So let's see now. We've had the flag pins, the "bitter" bit, some moldy-oldie urban guerrilla nobody ever heard of, and now, the rather large, open, and self-involved mouth of Pastor Jeremiah Wright. And THAT is what's stamped "URGENT" at this late date in presidential primary season.
This, while we also have gasoline at four-plus dollars a gallon; four thousand-plus American troop deaths in Iraq; a war that only grows worse with no end in sight; a surge that isn't working but is making us less safe; 47 million Americans without health insurance; millions of others facing foreclosure, possible homelessness and bankruptcy; habeas corpus still M.I.A.; torture as our newest export (and a president and his most elite inner circle members who planned and approved it); and a drowned Southern city that's still waiting for resuscitation.
We also have the prolonged and nagging inequities that African-Americans and women of all colors still have to cope with to this very day - issues that legitimately need and deserve to be addressed. And we finally have a legitimate candidate uniquely positioned to reach across long-running racial divides and make an impact for the better. Yet we're still stuck on the cheap thrills and spills, and one hugely overinflated ego.
I'm glad Barack Obama finally said "Enough!" and expressed real outrage about the inflammatory statements of Pastor Wright. I wish the Reverend would stop trying to make things worse. He's had plenty of legitimate points to stress through the years. Any mature, intelligent, discerning, and fully honest American who listens objectively to his entire speeches instead of hyperventilating over a few incendiary clips taken out of context would see this. They'd even find a lot with which to agree, even if reluctantly. But Wright has been overdoing it. And his excesses are threatening to shoot his own activism - and Obama's campaign - in the foot.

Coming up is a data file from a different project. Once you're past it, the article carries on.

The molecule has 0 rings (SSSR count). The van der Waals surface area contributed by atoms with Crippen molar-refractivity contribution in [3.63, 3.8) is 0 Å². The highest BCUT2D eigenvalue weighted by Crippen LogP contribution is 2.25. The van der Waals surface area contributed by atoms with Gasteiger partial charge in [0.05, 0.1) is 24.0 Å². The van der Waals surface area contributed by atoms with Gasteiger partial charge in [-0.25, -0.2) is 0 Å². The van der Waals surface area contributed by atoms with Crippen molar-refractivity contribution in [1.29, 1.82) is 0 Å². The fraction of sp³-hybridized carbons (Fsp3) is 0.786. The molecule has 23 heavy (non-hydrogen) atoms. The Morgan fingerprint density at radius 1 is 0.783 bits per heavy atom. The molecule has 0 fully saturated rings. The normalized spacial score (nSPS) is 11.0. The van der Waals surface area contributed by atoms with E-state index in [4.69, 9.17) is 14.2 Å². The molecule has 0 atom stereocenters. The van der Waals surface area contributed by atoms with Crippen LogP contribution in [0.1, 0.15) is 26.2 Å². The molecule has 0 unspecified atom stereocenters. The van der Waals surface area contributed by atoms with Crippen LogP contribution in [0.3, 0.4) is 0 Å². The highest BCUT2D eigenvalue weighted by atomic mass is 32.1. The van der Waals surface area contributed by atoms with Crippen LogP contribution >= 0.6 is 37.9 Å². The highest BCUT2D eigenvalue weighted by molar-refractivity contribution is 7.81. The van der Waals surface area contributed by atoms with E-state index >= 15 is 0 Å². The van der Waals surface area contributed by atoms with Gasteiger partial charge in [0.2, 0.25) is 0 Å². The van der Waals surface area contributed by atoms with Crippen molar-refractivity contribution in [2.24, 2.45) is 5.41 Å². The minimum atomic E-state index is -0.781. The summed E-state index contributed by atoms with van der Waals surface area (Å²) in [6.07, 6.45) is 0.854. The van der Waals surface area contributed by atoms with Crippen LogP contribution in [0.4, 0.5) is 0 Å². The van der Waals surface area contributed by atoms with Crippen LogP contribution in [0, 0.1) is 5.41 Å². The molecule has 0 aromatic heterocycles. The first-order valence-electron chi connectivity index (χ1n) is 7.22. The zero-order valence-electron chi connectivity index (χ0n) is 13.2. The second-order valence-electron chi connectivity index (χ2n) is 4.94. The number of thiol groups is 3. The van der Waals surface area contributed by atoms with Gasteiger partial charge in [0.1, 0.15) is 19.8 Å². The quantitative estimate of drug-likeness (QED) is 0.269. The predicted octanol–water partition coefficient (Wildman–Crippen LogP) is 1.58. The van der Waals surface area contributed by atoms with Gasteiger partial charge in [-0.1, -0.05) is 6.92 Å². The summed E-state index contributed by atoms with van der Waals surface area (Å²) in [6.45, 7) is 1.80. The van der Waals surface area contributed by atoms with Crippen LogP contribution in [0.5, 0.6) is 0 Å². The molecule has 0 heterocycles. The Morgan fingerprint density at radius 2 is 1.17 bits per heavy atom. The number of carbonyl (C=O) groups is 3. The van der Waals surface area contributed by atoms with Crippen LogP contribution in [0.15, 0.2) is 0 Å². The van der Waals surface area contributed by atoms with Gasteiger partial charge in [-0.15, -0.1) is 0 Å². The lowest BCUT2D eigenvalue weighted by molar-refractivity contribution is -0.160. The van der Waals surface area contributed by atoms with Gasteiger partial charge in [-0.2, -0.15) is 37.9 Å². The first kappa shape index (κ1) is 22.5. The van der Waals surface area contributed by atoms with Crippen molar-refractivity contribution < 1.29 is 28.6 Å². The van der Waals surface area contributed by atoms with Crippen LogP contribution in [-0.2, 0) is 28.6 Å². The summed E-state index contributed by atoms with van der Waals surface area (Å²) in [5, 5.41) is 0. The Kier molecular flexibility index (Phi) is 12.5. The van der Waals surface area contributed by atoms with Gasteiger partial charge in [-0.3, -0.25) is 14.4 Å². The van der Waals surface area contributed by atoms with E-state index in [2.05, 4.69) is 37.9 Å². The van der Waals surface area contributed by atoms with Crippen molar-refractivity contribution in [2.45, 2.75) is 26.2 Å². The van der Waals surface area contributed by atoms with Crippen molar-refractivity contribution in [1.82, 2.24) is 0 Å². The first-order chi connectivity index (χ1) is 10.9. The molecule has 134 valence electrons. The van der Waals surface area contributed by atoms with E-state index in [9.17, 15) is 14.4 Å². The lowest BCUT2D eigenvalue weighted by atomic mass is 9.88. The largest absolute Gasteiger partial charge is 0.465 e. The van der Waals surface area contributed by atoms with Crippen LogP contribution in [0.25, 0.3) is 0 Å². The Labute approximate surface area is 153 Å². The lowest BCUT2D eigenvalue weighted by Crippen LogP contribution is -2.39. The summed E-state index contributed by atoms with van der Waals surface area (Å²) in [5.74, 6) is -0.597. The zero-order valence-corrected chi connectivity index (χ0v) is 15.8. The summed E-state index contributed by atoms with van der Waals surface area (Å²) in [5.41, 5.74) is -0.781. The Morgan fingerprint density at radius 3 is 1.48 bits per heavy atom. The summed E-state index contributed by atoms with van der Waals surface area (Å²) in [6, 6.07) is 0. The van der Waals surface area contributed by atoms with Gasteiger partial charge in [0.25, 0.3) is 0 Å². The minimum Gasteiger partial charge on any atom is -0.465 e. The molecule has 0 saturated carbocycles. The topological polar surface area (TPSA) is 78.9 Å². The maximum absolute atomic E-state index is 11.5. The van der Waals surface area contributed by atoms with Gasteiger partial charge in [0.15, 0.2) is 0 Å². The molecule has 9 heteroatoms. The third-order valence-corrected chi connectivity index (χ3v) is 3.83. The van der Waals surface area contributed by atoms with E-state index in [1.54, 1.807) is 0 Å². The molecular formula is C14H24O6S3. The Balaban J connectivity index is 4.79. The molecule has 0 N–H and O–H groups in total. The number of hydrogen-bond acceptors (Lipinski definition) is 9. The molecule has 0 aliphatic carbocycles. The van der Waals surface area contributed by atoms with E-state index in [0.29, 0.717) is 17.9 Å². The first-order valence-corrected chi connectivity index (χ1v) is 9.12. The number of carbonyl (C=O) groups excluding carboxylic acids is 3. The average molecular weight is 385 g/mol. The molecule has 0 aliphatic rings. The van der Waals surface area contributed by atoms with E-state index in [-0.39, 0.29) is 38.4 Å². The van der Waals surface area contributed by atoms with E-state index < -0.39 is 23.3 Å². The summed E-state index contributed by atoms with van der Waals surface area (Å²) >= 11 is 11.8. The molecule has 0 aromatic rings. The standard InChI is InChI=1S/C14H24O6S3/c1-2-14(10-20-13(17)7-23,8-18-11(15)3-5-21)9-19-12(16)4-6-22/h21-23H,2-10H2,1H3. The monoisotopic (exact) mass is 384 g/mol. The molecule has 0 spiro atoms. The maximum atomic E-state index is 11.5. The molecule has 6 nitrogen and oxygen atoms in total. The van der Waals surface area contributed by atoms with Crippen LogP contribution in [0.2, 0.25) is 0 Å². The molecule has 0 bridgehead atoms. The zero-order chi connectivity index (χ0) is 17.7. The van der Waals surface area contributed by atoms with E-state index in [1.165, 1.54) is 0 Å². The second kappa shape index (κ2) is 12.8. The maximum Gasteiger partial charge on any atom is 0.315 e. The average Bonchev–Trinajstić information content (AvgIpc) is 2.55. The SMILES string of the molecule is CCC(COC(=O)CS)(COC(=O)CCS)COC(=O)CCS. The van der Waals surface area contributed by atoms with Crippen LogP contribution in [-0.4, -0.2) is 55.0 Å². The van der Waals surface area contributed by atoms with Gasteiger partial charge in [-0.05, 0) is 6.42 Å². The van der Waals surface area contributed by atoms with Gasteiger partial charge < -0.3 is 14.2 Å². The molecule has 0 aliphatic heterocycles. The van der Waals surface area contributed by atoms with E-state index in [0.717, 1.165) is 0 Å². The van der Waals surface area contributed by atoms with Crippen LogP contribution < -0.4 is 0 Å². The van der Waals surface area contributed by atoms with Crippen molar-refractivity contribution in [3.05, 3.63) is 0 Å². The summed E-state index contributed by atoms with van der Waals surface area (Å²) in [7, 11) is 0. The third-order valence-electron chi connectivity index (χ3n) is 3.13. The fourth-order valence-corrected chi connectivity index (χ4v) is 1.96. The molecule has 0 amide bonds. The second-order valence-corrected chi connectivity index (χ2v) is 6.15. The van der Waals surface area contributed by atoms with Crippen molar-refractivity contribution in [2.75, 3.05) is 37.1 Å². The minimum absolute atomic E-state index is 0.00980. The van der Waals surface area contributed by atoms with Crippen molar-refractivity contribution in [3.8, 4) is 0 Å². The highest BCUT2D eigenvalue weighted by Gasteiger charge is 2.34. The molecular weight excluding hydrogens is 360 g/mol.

This whole mess reminds me of a couple of lines delivered by the late Lee Remick in a 1980 film called "The Competition." Remick played an elegant older woman/teacher/mentor to Amy Irving's ingenue piano prodigy. Irving's character was dating a competitor (played by a much younger and sexier RIchard Dreyfuss) in a prestigious international piano competition. Irving won, but at the post-contest party, she laid low and played wallflower rather than approach Dreyfuss for a dance for fear that he just wouldn't be able to cope or understand. Seeing her sad-sack posture, Lee Remick gently scolded: "it's going to take 100 years for nature to evolve the kind of man you have in mind. In the meantime, get out there and dance with what there is!"
My point is this: Okay, fine, Barack Obama isn't perfect. Perhaps he's not the avenging angel that Jeremiah Wright would prefer - arriving on some blazing chariot with fiery sword, slaying every dragon that's stalled the long slow climb upward to full equality for African-Americans - Right This Minute!!! That's not going to happen. But never before in our whole history have we been closer to that - than we are now. Never before have we had a genuinely viable black candidate for President. Never before have African-Americans seen a realistic and practical way into the Oval Office, and not just as visitors, either.
Maybe Pastor Wright is trying to drive home a point, or to provoke, or just brazenly to hog the spotlight. Whatever his motives, all he's really doing at this point is peeing in the pickle barrel. He's reversing all the positive work he's tried to do over the decades, and threatening to derail the one campaign that actually could address some of the issues that most grievously beset the black community as well as the poor, and the disenfranchised of all stripes.
Pastor Wright, PLEASE don't add more insult to injury. We've already had more than enough, as a nation. If you won't listen to cooler heads, at least consider what Lee Remick told her young protege in that movie. It will take nature at least another 100 years to evolve the kind of revolutionary you have in mind. So in the meantime, get out there and dance with what there is.